In my recent discussion with Martin Brossman, I mentioned the concept of “digital shrinkage.”
For those of you not familiar with the retail term “inventory shrinkage,” it might be good to get that baseline definition:
The loss of inventory that can be attributed to factors including employee theft, shoplifting, administrative error, vendor fraud, damage in transit or in-store and cashier errors that benefit the customer.
In the traditional retail industry, shrinkage is calculated and accepted as a cost of doing business. It can be mitigated with checks and balances, but for the most part, retailers accept that 1 to 3% of inventory will be lost due to various nefarious reasons.
In reputation management, digital shrinkage occurs when your reputation is hurt by any of the following:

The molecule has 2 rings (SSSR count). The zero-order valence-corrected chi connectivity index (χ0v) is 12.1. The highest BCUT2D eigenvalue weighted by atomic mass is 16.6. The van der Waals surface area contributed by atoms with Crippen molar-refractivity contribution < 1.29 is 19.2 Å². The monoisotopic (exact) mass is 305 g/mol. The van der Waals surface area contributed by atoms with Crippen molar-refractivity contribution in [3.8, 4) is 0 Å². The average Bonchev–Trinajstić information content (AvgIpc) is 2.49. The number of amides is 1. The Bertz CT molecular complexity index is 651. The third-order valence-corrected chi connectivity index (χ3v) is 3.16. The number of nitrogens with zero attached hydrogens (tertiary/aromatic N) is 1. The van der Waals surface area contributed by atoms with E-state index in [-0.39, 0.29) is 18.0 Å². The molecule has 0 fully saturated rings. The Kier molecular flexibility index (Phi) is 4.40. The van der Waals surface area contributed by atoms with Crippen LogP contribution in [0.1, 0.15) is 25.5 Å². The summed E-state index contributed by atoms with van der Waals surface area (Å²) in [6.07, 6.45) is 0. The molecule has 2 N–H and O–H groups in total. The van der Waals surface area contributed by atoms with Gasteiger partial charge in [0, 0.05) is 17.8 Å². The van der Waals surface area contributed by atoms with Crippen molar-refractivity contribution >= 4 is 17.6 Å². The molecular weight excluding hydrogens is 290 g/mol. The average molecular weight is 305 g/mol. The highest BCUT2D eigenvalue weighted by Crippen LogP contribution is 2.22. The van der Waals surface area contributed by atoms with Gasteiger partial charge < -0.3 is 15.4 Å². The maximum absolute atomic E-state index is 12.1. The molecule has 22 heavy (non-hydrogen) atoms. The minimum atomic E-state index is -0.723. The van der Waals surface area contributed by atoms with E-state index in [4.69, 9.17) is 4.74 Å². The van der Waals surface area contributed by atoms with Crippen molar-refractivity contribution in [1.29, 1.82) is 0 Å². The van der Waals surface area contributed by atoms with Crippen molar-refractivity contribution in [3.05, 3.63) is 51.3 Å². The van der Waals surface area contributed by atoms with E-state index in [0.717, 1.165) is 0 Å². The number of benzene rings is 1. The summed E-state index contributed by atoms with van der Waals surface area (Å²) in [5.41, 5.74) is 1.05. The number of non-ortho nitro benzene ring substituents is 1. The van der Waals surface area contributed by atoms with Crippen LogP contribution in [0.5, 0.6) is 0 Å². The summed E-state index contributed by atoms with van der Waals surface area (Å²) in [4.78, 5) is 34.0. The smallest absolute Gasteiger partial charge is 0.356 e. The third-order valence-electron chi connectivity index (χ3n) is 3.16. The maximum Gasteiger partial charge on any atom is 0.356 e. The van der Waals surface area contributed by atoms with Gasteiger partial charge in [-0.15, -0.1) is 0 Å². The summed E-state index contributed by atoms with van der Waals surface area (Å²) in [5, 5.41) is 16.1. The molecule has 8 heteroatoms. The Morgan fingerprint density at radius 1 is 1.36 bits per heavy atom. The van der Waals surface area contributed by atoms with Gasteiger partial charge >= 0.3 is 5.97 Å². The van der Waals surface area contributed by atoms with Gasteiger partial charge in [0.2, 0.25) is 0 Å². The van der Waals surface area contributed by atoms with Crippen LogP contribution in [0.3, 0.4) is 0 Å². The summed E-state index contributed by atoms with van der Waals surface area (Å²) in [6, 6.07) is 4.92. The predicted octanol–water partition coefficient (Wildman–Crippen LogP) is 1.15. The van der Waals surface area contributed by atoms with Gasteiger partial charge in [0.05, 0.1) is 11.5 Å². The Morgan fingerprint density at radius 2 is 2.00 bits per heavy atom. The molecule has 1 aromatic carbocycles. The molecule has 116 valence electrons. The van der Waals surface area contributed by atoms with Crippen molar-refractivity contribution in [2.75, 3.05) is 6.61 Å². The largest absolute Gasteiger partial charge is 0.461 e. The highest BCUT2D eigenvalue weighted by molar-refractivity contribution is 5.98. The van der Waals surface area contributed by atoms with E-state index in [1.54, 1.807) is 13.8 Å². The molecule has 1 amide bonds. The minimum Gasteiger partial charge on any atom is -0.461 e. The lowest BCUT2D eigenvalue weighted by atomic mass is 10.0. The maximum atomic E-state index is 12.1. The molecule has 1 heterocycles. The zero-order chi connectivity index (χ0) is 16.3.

- Bad-mouthing by anonymous employees
- Fraudulent reviews by competitors
- Customers faking displeasure to get free goods or service
For reputation management, the same approach must be taken. You will inevitably find that a small percentage of customers will try to get a free dessert, refund on shipping, or a gift card, by complaining about something that either didn’t happen or where the offense was exaggerated in order to make the business owner squirm. Any time a customer states, I’d like a better view for my hotel room or I’ll complain on TripAdvisor, that is digital shrinkage.
What can you do about it? Not much, except to accept that it will happen and account for it accordingly. When you do, it will actually stop you from going insane trying to achieve something that is unachievable – the perfect online reputation.